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Age of Wonders 3: Golden Realms Expansion Announced

By on August 25th, 2014 9:44 am

Age of Wonders 3: Golden Realms expansion pack

Tactical combat fans take note, Triumph Studios has announced “Golden Realms”, a new expansion to their turn-based strategy game, Age of Wonders 3. While Age of Wonders 3 wasn’t a title I was entirely thrilled with, it did offer quite a few hours of enjoyment. With a new expansion now on the horizon and several patches already under its belt since my review, I’m certainly interested to see if they are moving in the right direction.

Golden Realms is adding quite a bit of content, but what I am perhaps most intrigued by is the new alternate victory condition, the Seals of Power. A lack of alternate victory conditions is one of the things I singled out as an issue in my review, and these Seals are something I’ve been interested in ever since they began discussing it back in June. Essentially, these seals will introduce a King of the Hill style victory condition by allowing players to receive points by taking and holding specific magical points on the map. My hope is that this will help cut down on the number of battles I have to face later in the game and prevent it from dragging out for too long. I may not even have to play hide and seek with the enemy leader anymore.

While the Seals have me excited, there is certainly much more on offer here. A new campaign, new maps, and a lot of new fantastic artwork for a start. New empire quests have been added, and though they call them quests they appear more like global achievements. To the victor goes the spoils, so only the first to reach these achievements will reap the rewards. The rewards themselves seem quite thematic, with for example the first true evil leader receiving a free army of evil units to do evil things with. Triumph is also introducing a new specialization called Wild Magic. Wild Magic is just what it sounds like, relatively random, sometimes overpowered and sometimes devastatingly bad, but it should certainly spice up combat and keep you on your toes.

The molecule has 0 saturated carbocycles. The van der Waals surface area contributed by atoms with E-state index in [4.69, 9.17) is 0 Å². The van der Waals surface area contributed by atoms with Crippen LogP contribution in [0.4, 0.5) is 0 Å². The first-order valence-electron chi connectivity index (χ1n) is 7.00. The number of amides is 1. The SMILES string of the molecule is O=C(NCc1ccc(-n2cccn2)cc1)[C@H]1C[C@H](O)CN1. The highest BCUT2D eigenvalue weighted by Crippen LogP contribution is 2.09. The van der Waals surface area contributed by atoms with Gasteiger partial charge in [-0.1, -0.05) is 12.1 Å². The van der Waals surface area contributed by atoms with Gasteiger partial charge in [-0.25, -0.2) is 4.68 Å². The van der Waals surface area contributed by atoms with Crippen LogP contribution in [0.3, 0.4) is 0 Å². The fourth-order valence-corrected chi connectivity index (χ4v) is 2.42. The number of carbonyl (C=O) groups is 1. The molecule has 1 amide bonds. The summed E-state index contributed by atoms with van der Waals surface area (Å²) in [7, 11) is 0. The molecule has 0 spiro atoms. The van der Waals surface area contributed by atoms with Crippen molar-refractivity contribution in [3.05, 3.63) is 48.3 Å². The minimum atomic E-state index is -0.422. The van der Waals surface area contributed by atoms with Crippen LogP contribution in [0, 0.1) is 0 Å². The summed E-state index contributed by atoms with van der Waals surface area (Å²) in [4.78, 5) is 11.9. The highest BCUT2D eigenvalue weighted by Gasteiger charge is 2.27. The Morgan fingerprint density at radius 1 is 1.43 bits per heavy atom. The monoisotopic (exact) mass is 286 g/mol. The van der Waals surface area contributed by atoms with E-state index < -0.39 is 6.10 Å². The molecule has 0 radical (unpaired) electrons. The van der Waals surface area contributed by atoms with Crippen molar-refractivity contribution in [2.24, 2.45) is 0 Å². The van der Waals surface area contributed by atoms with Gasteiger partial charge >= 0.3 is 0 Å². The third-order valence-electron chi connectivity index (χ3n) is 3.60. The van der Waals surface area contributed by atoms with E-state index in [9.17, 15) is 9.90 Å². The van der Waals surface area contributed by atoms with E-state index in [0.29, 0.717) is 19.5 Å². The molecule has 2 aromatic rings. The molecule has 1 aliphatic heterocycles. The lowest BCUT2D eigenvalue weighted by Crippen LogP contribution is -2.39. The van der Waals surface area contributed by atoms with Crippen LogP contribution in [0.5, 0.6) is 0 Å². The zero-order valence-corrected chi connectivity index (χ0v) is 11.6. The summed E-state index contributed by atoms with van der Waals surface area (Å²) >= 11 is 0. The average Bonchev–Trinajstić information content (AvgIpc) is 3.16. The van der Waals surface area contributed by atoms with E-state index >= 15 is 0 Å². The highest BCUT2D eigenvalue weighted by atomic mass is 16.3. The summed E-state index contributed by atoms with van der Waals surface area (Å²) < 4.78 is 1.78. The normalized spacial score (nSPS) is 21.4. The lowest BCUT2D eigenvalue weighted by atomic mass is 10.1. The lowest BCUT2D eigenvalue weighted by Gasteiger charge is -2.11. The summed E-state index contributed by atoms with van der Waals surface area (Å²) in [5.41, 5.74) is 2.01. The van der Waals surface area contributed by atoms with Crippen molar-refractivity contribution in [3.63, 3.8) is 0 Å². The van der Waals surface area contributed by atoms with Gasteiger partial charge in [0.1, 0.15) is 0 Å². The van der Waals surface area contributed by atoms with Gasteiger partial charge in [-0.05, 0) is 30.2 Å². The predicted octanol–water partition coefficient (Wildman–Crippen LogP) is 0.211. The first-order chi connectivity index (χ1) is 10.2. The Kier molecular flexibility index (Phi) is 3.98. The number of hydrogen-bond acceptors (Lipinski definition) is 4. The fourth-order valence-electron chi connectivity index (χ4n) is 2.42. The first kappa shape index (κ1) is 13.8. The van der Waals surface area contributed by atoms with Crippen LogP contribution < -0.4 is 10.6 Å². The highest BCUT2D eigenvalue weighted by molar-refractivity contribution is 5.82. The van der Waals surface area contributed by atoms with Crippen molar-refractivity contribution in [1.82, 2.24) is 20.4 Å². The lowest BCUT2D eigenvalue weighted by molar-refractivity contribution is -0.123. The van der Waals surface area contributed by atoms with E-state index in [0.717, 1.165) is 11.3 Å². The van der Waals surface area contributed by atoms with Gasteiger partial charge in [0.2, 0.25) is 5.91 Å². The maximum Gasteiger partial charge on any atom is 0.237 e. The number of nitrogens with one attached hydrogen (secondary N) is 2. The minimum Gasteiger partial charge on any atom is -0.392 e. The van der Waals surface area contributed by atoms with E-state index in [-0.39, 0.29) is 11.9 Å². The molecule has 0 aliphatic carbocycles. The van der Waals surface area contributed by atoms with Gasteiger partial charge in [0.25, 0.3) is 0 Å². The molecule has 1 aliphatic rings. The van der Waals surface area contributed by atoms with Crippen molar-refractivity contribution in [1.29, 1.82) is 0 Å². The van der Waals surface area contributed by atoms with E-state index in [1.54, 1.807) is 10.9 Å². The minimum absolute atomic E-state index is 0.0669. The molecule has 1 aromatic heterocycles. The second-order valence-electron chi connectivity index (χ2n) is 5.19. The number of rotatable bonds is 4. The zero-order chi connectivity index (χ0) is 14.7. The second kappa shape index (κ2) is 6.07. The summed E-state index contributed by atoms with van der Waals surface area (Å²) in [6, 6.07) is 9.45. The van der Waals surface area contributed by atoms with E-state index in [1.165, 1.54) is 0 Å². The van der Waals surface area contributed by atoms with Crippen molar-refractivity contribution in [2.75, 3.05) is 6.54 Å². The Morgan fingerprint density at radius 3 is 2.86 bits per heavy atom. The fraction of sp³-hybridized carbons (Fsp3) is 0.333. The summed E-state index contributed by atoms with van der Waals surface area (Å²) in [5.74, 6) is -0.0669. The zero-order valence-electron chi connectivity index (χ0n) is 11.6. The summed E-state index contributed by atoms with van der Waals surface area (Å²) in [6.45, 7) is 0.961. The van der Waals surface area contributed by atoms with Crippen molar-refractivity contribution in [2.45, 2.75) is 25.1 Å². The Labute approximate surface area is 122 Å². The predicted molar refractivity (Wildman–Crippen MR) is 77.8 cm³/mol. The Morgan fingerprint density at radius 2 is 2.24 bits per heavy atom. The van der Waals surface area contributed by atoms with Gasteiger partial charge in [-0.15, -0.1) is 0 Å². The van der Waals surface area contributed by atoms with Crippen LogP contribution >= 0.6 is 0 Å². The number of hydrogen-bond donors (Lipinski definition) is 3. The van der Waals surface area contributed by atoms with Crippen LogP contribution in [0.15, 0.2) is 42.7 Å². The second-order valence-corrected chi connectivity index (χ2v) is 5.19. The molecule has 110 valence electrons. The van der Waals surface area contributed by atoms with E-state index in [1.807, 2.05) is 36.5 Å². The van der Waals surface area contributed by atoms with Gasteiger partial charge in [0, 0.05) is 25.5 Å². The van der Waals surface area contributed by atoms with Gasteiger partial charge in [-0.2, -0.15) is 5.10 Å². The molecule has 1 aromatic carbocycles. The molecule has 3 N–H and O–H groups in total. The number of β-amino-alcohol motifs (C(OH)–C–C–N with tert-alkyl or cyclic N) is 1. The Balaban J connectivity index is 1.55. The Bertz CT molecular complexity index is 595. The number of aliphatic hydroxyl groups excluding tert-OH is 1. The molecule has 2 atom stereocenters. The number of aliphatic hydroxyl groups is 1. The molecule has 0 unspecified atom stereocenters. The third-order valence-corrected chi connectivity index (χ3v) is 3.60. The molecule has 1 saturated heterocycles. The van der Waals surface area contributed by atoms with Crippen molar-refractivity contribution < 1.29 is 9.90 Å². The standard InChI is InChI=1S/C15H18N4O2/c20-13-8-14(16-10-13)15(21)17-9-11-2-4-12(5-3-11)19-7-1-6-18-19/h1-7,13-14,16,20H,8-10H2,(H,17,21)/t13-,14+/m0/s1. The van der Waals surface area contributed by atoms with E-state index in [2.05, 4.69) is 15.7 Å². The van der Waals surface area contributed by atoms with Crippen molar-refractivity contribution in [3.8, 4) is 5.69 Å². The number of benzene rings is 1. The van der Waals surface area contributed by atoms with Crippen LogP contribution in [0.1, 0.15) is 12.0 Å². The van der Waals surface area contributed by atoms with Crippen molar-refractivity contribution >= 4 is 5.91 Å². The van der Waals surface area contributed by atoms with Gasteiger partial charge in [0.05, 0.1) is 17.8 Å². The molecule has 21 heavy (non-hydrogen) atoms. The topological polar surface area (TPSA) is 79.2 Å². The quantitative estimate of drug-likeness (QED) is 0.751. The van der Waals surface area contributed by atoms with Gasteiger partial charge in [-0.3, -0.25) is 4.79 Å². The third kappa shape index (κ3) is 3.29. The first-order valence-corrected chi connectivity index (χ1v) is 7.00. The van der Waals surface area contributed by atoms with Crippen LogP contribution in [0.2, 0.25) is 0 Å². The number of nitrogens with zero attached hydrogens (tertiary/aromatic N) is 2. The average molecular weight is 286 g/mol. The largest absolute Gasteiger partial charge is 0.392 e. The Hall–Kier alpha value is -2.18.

Those looking for a bit more variety in their unit and race options are also in luck. A new race, the halflings, return from the past. Full disclosure time, I’ve never been a halfling fan in any game. They do bring a new ability called lucky along with them, and this ability allows them to occasionally avoid damage completely if they have good morale. They also have beer, ponies, and jesters… so there’s that. Aside from the halflings, Triumph is adding a new neutral race of Naga including a devastatingly obese unit called the Glutton who can eat units whole. Though if you kill him, you may be able to rescue whatever is left from his belly. That’s not all they’ve added to the unit pool either, as they are also introducing locations that can unlock special mystical buildings in your city once conquered. These locations may offer bonuses to the city itself, but they can also offer new unit recruitment options like mermaids and feathered serpents.

Despite it’s excellent tactical combat, it’s been a few months since I’ve been inspired to start up Age of Wonders 3. That may very well change this September. The Age of Wonders 3: Golden Realms expansion is scheduled to release on September 18th, 2014.

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  1. t1it says:

    Needs even more racial variety than what has been announced so far. They also need to bring the racial alignemnts back, make multicultural empires have SOME drawback. It’s so stupid every game you just absorb each and every city as there’s literally no reason not to. Also city building & upgrade variety please…
    But it’s looking good even if I’m not much for halflings.

  2. hakkarin says:

    The biggest problem for me was the lame empire management. I know this game focuses more on the battles, but there still needs to be at least SOME substance in a game like this. I wasn’t able to even finish my first game because everything had become so predicable that I did not even need to finish the game.

    • Ore says:

      Totally agree. I enjoy the building aspects of empire management and the game felt lacking there (not to mention the graphical bugs).

    • DevildogFF says:

      Yeah, I can’t even muster any desire to play this game knowing how shallow the empire management is. This expansion doesn’t look to change that.